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ENERGY EFFICIENCY AROUND THE HOUSE


with Craig Hendrickson Residential Energy Auditor


Backer Rod Fills the Gaps M


y mom moved into a new home a couple of years ago and she discovered a cold draft. The house was only eleven years old with energy effi cient vinyl-clad windows. Surprisingly, the windows were where I found the largest air leaks in the home. Air from outside was fl owing past the windows where the bottom sash and the top sash meet and along the channels where the bottom sash of the window slides on both sides. I could actually feel the movement of the cold air infi ltrating from these areas. (See the trick below I have included in this article on an easy way to detect air infi ltration in your home or offi ce.) My fi rst thought to fi x the prob- lem was to seal the gaps and chan- nels with my old friend “silicone.” No, better not do that. It would prove to be unsafe since no one could open the windows in case of an emergency, let alone open them for ventilation or cleaning. After some thought and a bit of research, I rediscovered a veteran product I could use for a new task. Backer rod has been around for decades; it is a great product with a strange name. It is basically a long round length of fl exible foam, originally used as a fi ller for large gaps in concrete. Could it work to seal window gaps?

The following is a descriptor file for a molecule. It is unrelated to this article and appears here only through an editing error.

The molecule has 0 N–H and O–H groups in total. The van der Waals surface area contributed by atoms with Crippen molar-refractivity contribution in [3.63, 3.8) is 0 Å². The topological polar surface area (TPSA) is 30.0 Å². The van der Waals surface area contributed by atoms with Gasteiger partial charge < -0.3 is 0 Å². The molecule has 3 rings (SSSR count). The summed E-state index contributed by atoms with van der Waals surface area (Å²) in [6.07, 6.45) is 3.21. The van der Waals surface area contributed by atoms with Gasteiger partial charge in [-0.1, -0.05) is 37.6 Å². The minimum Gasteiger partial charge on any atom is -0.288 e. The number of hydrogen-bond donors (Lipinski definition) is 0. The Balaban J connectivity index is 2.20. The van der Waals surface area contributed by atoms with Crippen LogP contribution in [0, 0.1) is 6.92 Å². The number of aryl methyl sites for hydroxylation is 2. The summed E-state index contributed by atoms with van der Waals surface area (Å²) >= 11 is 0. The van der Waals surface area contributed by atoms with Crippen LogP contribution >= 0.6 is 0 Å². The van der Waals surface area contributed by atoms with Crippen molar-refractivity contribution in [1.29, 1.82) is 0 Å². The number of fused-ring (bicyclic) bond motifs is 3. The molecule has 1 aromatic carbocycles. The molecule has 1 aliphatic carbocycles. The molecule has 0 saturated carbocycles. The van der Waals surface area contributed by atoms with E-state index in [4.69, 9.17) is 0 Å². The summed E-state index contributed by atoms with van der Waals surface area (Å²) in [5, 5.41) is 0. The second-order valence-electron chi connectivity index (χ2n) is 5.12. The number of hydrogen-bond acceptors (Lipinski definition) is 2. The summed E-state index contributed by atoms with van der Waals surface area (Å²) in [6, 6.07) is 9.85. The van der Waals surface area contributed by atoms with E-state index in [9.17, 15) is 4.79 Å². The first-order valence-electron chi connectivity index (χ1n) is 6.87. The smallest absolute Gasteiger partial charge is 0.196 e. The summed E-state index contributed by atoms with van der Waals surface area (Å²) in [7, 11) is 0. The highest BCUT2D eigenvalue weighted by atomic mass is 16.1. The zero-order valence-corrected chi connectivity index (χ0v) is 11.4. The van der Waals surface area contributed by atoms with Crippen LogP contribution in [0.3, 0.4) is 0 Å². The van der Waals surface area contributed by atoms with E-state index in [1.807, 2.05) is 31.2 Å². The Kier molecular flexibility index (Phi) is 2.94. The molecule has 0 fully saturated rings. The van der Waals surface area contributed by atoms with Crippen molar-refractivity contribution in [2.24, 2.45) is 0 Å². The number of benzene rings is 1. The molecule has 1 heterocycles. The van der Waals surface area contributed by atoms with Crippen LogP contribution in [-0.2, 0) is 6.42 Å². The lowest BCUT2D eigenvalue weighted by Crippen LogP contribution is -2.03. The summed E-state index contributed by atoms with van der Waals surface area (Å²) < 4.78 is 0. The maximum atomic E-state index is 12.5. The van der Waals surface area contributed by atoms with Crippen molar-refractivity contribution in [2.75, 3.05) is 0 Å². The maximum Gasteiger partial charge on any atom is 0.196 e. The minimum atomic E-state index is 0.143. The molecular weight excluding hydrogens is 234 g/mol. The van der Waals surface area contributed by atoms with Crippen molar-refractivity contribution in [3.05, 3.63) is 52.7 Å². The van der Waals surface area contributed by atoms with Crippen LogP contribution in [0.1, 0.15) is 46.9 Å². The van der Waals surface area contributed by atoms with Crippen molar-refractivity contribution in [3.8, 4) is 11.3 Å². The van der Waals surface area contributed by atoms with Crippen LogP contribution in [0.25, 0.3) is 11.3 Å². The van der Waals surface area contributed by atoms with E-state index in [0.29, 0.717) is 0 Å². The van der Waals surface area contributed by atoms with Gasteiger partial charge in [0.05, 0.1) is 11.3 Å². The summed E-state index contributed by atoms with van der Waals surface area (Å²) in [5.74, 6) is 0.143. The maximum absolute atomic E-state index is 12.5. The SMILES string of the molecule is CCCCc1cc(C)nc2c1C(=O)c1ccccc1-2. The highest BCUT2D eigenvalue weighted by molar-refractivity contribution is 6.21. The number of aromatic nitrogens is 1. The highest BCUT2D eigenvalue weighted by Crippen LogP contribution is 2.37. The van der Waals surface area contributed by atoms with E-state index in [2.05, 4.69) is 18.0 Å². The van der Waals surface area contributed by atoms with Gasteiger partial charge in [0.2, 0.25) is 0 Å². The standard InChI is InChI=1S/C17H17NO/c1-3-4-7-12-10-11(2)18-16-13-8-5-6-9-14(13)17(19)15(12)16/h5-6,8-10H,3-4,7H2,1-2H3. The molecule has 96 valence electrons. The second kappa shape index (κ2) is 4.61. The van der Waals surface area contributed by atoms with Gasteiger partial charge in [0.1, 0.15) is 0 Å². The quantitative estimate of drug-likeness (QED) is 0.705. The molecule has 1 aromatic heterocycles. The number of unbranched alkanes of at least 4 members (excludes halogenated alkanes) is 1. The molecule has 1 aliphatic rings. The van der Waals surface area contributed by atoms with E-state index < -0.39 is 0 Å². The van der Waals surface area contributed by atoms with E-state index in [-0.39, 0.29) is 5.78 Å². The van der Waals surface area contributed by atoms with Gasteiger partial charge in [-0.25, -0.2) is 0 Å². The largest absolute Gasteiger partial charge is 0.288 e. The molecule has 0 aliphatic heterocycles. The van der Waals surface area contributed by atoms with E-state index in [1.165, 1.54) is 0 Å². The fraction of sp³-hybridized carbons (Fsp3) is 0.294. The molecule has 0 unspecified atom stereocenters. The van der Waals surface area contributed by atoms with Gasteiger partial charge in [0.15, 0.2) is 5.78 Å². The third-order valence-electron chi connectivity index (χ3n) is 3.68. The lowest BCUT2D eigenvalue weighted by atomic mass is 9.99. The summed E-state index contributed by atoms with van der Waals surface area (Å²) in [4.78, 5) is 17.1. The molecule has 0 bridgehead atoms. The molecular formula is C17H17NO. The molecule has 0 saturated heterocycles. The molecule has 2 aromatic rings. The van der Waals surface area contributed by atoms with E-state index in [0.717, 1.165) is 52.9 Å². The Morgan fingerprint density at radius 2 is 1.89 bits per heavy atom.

After a visit to my local hardware store, I cut off a section of backer rod with scissors and tucked it into the gaps and channels using a small putty knife. It worked beautifully and I could still easily open the window if needed. Backer rod is available in several


diameters, so look for the appropriate size to fi ll the gaps you need to seal.


If your home was built before 1970, there is a good chance it leaks along the baseboards. Many houses built before then were constructed without a seal (or with an inadequate one) between the sole plate of the outer walls and the concrete pad or subfl oor. The best solution is to remove the baseboard trim and seal the gap with silicone, then replace the trim. This job might not seem so bad until you realize you have about a mile of baseboard in your home and, yes, you should seal the interior walls, too. The second best solution and the easiest is to leave the base- board trim in place, but seal the small gap at the top of the trim with silicone and use backer rod to fi ll the larger gap between the bottom of the trim and the fl oor.


Keep in mind when you seal an air leak you are really solving two prob- lems at the same time. If harsh outdoor air can infi ltrate your home, the inside air that you pay to heat or cool can


also escape to the great outdoors through the same gaps. This is especially true when your climate control unit is operating which pressurizes the interior of your home and forces the air to fl ee to the outside. And, now for the trick I mentioned earlier: On a


windy day, tear narrow (½” – ¾”) strips of tissue paper about eight inches in length and tape them where you suspect an air leak might be occurring. Make sure ceiling fans are off and the climate control system is not operating. If the paper strips are moving there is probably air infi ltration in that area. 


8 - Northeast Connection


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